I. Present tense of finire

Not all third-conjugation verbs are conjugated like sentire. The majority of them are conjugated like finire, which takes an –isc– between the stem and the ending. This occurs in all persons except the first and second plural.

finire– “to finish”

finisco           finiamo

finisci            finite

finisce          finiscono

The following are some fairly common third-conjugation verbs which are conjugated like finire.

agire       to act                               obbedire    to obey

applaudire  to applaud                   preferire   to prefer

capire      to understand                 reagire     to react

costituire  to constitute

Compare the present tense endings of regular verbs.

I (-are) II (-ere) III (-ire) III (model finire)
-o -o -o -isco
-i -i -i -isci
-a -e -e -isce
-iamo -iamo -iamo -iamo
-ate -ete -ite -ite
-ano -ono -ono -iscono


*ciò che
what (literally, what which)
privo di
devoid of, lacking in
*tra (also fra)


Last revised on January 30, 2017.

II. True imperatives

Some true imperative verb conjugations:

I II III III (-isc-) Meaning
Second person singular parla vendi senti finisci speak, sell listen, finish
First person plural parliamo vendiamo sentiamo finiamo let’s speak, etc.
Second person plural parlate vendete sentite finite speak, sell, etc.

Except for the second person singular of the first-conjugation verbs, the three forms of the imperative given above are exactly like the corresponding forms of the present indicative.

NOTE: The negative imperative is formed by placing non before the affirmative imperative in all cases except the second person singular, in which case non is placed before the infinitive.

parliamo– “let’s speak”                   parlate– “speak”

non parliamo– “let’s not speak”       non parlate– “don’t speak”

BUT:  parla– “speak”

non parlare– “don’t speak”

Imperative sentences usually end in an exclamation mark.


still, yet; again
who, whom, which, that, what
city, cities
to leave (behind)
each, every
to fear
therefore, then; hence
to rest
(biological) sex
(la) sua, (il) suo
his, her, its


Last revised on January 30, 2017.

III. Reflexive use of verbs

A verb is said to be used reflexively when it has a pronoun object, direct or indirect, which refers to the subject (I see myself, he talks to himself, etc.). In English relatively few verbs are used reflexively; in Italian a great many are. Indeed, almost any Italian verb that normally needs an object to complete its meaning (i.e. a transitive verb) can be used reflexively.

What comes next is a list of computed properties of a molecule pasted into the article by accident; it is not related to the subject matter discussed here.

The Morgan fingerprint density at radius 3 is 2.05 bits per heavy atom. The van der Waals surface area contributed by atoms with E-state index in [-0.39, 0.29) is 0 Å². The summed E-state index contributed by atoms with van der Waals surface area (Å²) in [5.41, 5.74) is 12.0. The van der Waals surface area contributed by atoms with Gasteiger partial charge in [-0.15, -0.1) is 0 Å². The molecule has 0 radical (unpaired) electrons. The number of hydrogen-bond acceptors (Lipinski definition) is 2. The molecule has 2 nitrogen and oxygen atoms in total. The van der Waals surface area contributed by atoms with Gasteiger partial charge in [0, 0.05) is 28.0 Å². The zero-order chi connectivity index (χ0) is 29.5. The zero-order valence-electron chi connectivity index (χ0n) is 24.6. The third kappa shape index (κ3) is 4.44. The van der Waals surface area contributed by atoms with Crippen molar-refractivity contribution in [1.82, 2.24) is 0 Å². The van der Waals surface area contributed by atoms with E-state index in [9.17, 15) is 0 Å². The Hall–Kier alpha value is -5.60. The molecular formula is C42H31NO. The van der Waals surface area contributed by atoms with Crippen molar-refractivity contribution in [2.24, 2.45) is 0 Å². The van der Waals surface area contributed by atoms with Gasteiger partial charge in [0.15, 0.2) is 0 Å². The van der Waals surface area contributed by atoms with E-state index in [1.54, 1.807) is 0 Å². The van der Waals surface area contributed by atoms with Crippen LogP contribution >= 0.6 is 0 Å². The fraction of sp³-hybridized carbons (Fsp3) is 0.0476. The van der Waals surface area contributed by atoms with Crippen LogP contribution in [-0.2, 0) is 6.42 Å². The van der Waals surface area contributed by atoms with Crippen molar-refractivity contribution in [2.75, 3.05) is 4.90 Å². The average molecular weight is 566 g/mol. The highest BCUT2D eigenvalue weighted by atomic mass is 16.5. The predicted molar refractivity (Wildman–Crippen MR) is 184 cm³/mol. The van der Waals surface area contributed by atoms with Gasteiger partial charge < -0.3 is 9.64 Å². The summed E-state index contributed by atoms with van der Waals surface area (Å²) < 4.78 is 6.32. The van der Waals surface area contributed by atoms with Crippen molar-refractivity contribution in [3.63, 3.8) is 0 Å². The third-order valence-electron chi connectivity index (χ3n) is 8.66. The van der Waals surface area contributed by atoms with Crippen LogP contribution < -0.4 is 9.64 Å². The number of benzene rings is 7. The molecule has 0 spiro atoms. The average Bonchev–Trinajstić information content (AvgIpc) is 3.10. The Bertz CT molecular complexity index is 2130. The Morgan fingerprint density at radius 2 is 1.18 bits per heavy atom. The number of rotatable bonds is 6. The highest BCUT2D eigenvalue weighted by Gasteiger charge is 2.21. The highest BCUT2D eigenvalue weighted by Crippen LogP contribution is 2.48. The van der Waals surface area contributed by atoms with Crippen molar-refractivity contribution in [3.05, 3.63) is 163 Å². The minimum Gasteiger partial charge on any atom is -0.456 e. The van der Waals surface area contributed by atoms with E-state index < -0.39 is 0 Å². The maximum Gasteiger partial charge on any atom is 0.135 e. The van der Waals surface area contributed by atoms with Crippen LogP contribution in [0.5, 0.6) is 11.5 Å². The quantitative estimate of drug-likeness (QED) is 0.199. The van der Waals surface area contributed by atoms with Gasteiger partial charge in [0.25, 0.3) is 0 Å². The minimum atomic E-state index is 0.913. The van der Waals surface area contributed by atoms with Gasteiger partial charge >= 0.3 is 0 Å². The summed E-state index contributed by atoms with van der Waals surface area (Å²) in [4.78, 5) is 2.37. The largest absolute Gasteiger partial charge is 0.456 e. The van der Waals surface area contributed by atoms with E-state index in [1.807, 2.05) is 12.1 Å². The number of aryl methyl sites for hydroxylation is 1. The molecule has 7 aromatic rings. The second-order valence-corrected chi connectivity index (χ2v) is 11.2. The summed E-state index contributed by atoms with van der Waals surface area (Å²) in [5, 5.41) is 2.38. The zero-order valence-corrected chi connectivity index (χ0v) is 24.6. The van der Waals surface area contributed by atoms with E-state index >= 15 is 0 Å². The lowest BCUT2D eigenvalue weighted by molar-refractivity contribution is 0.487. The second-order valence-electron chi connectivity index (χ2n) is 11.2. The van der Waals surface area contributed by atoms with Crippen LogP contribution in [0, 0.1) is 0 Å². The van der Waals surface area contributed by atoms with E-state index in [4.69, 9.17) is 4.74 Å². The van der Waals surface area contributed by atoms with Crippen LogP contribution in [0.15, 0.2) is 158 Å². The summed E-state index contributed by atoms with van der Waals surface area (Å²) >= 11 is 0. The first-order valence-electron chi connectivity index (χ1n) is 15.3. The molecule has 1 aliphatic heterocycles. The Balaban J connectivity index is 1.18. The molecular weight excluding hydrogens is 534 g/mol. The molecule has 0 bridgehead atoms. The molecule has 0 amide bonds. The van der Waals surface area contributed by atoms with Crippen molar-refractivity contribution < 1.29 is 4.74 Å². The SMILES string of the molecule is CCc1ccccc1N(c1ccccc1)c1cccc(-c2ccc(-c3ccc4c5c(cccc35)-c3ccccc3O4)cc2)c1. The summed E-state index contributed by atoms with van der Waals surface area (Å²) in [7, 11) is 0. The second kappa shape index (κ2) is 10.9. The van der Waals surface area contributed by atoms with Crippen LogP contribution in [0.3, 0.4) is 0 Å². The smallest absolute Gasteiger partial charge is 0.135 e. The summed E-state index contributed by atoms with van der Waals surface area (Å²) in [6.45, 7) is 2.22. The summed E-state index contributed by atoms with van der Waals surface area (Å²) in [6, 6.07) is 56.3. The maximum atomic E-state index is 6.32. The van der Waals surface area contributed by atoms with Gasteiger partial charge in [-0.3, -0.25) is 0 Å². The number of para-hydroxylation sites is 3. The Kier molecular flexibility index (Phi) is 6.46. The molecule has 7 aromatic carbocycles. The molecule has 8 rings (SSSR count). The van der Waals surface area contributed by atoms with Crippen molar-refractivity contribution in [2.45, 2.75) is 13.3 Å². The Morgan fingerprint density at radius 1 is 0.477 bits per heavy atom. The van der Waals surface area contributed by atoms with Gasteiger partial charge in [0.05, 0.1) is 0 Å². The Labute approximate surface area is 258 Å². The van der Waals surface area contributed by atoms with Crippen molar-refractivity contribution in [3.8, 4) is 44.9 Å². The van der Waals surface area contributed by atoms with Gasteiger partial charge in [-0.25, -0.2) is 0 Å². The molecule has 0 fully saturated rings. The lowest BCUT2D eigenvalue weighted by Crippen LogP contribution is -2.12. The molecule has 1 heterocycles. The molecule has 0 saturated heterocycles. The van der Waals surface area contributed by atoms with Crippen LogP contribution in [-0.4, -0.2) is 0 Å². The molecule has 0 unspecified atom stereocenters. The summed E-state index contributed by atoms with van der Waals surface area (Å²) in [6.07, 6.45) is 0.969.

The reflexive verbal construction consists of two parts: the verb itself and the reflexive pronoun. In the infinitive form, the reflexive pronoun is attached to the end of the verb: alzarsi (to get up- cf. alzare, to raise), divertirsi (to enjoy one’s self, to have a good time- cf. divertire, to amuse, to entertain).

The reflexive verbs are conjugated as follows:

alzarsi– “to get up”                       divertirsi– “to have a good time”

mi alzo           ci alziamo              mi diverto        ci divertiamo

ti alzi           vi alzate                    ti diverti        vi divertite

si alza           si alzano                 si diverte        si divertono

Observe that the verb itself is conjugated just like any other verb, according to the conjugation to which it belongs (thus, alzarsi, first conjugation; divertirsi, third conjugation). How would you conjugate offendersi (to be offended)?

1 Depending on the context, such a sentence may be interpreted reflexively: “Do you love yourselves?” The same thing is true for the three sentences that follow.

Last revised on January 30, 2017.

IV. Meaning of verbs used reflexively

  1. Many Italian verbs may be used reflexively in the plural to express reciprocal action.

Vi amate? –“Do you love each other?”1

Ci vediamo spesso. –“We see each other often.”

Loro si ammirano. –“They admire each other.”

Si parlano? –“Do they speak to each other?”

  1. The reflexive is often used for the passive (especially when inanimate objects are involved).

Le medicine si vendono all farmacia. –“Medicines are sold  at the drugstore.”

Questi libri si pubblicano in Italia. –“These books are published in Italy.”

Come si pronunzia questa parola? –“How is this word pronounced?”

  1. The reflexive may render the impersonal idea of “one,” “they,” “people,” “we,” “you.”

Come si dice “good morning” in italiano? –“How do you (does one) say good morning in Italian?”

Si dice che è molto ricca. –“They say she is very rich.” (=”It is said….”)

Quando si studia, s’impara. –“When one studies, one learns.”

  1. The reflexive may mean “oneself” (“myself,” “yourself,” “himself,” etc.).

Mi lavo. –“I wash myself.”

  1. The reflexive pronoun often need not or cannot be translated.

Si divertono. –“They have a good time (amuse themselves).”

Mi alzo. –“I get up.”

Come si chiama questo signore?—“What is this man’s name?”

As may be seen in the above examples, the reflexive pronoun precedes the verb in most cases. One exception to this has already been mentioned: it is attached to the end of the infinitive. A second exception is the imperative, where the reflexive pronoun is also attached to the end of the verb” Divertitevi! (“Have fun!“or “Have a good time!”), Alziamoci (“Let’s get up”), etc.

1 In present-day Italian, quello che or ciò che would be usual here.


at least
dir (=dire)
to say
fare l’istruito
to play the learned man
loro (adj.)
to seem/appear
si tengono
they keep themselves (3d pl. tenere)
want (3d. pl., volere)
demanded, required (pp. volere)
 vuol (=vuole)


Last revised on January 30, 2017.